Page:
By Casey Michie
As the vaccination effort offers a hopeful end to the COVID-19 pandemic, City College is tentatively planning a partial return to campus for certain departments during the Fall 2021 semester.
The return to campus, which is not yet solidified in any plan, is constantly evolving and based around various metrics and health guidelines from both the state and city of San Francisco.
At an open forum hosted on April 22, Chancellor Vurdien referenced California’s colored tier reopening plan as a way to measure potential future in-person activities. This plan, however, is set to expire on June 15 by orders of Governor Newsom, more than a month before the start of City College’s fall semester.
When asked about the end of the color tiered plan and what that means for the fall return to campus, Chancellor Vurdien said the June 15 reopening date is not a certainty, stating, “the ending [of the colored tier plan is] predicated on several other metrics that need to reach a certain level.”
The two metrics that must be met for reopening, laid out in the Beyond the Blueprint for a Safer Economy, are listed as, “Equitable vaccine availability: If vaccine supply is sufficient for Californians 16 years or older who wish to be inoculated,” and “Consistently low burden of disease: Hospitalizations are stable and low, and specifically, hospitalizations among fully vaccinated individuals are low.”
According to recent data on COVID-19 cases and vaccinations, it seems very likely that these two metrics will be met.
As of last week, California has been reporting the lowest COVID-19 positivity rate of any state in the continental US, according to data from John Hopkins University. This promising trend comes as the state is administering an average of 364,236 vaccine doses a day as reported by the California Department of Public Health.
Vaccine administration across the country is equally encouraging. Data sourced from the CDC and presented by the New York Times vaccine tracker, shows current trends as of April 24 estimate that all Americans over the age of 16 will be at least partially inoculated by July 27, 2021.
A majority of San Franciscans may be inoculated even sooner, as San Francisco far outpaces the rest of the nation in vaccinations. Data sourced from the California Immunization Registry (CAIR2) shows San Francisco leads the national vaccine effort by 19%, with 60% of San Franciscans having received at least one shot, compared to the national average of 41% as of April 24.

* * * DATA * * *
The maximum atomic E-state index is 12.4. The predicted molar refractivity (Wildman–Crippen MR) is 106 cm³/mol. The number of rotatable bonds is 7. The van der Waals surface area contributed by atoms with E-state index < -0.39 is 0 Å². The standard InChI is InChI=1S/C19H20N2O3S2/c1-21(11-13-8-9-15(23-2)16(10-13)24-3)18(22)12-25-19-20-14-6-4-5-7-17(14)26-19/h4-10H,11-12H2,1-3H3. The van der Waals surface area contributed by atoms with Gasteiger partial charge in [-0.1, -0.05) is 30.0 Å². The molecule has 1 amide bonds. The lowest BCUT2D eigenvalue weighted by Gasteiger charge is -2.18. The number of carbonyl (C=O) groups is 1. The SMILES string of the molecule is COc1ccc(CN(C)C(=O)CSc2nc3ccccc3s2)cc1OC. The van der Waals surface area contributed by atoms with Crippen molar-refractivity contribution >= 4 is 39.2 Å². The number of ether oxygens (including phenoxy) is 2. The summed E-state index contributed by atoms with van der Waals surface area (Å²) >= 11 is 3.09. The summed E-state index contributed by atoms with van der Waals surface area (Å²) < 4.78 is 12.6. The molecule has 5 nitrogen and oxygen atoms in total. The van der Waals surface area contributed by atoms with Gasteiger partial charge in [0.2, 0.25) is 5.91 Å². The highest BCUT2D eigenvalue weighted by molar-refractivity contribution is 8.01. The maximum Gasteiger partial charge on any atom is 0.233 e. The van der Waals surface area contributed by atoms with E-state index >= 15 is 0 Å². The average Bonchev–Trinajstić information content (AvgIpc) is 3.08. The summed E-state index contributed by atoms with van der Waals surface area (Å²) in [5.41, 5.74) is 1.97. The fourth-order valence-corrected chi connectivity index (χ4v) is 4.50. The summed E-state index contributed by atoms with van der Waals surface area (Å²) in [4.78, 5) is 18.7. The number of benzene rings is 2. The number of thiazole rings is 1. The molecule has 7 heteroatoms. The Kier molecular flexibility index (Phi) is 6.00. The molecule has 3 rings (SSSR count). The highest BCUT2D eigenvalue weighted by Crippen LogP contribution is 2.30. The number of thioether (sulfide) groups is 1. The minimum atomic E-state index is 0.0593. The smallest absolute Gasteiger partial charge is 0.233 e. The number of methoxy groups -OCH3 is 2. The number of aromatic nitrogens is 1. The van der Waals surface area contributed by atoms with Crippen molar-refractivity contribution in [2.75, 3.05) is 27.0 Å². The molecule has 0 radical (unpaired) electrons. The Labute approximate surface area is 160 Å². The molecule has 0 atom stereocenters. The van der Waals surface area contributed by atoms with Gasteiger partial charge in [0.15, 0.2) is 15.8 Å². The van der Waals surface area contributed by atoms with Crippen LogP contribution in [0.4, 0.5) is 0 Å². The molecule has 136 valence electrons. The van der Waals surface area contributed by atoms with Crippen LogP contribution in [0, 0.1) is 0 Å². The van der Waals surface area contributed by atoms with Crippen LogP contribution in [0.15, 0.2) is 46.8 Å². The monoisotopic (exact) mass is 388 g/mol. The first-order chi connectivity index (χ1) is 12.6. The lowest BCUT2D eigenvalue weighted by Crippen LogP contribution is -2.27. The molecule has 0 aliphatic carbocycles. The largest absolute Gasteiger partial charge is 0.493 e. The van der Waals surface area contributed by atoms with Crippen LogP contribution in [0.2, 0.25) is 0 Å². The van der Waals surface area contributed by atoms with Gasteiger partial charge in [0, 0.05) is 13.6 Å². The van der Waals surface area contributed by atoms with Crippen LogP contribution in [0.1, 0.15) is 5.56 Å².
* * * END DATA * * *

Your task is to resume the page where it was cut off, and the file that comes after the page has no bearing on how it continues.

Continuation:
These promising trends towards herd immunity indicates the June 15 reopening of California will likely be met. If so, the plan states that “schools and institutions of higher education should conduct full-time, in person instruction, in compliance with Cal/OSHA emergency temporary standards and public health guidelines.”
School systems across the state have expressed optimism with the current data, and many expect a full return to campus in the fall.
In an April 6 statement, Chancellor of the California State University (CSU) system Joseph I. Castro said, “As regions throughout California continue to make significant progress in our collective effort to defeat COVID-19, I am increasingly optimistic about the California State University’s ability to return to delivering a majority of classes and activities in person in the fall.”
San Francisco State University, part of the CSU system, expressed optimism about Chancellor Castro’s remarks and announced on their news page that “The CSU expects its campuses (including San Francisco State University) to return to primarily in-person instruction for the fall 2021 semester.”
City College, conversely, does not plan on implementing a full return to campus for the fall semester.
Director of Media for City College Rosie Zepeda noted, “[City College] will operate the same way in the summer and fall semesters as we are currently operating now in the spring. However, we are creating a plan to potentially have up to 25% of students come back to campus in the fall.”
Zepeda said that departments that require in-person learning, such as science labs and nursing, will be prioritized over departments that can successfully continue to teach remotely.
Directives from the San Francisco Department of Public Health were cited by Zepeda as the main reason for not implementing a full return to campus. “[City College’s] return to campus has to be approved and evaluated by the [San Francisco] Department of Public Health,” Zepeda said.
Details on which classes may return to campus this fall will be published on May 17, according to an April 15 update from City College.
For more information on City College’s current return to campus plan, visit COVID-19 Updates and Plans to Return to Campus page on the school’s website.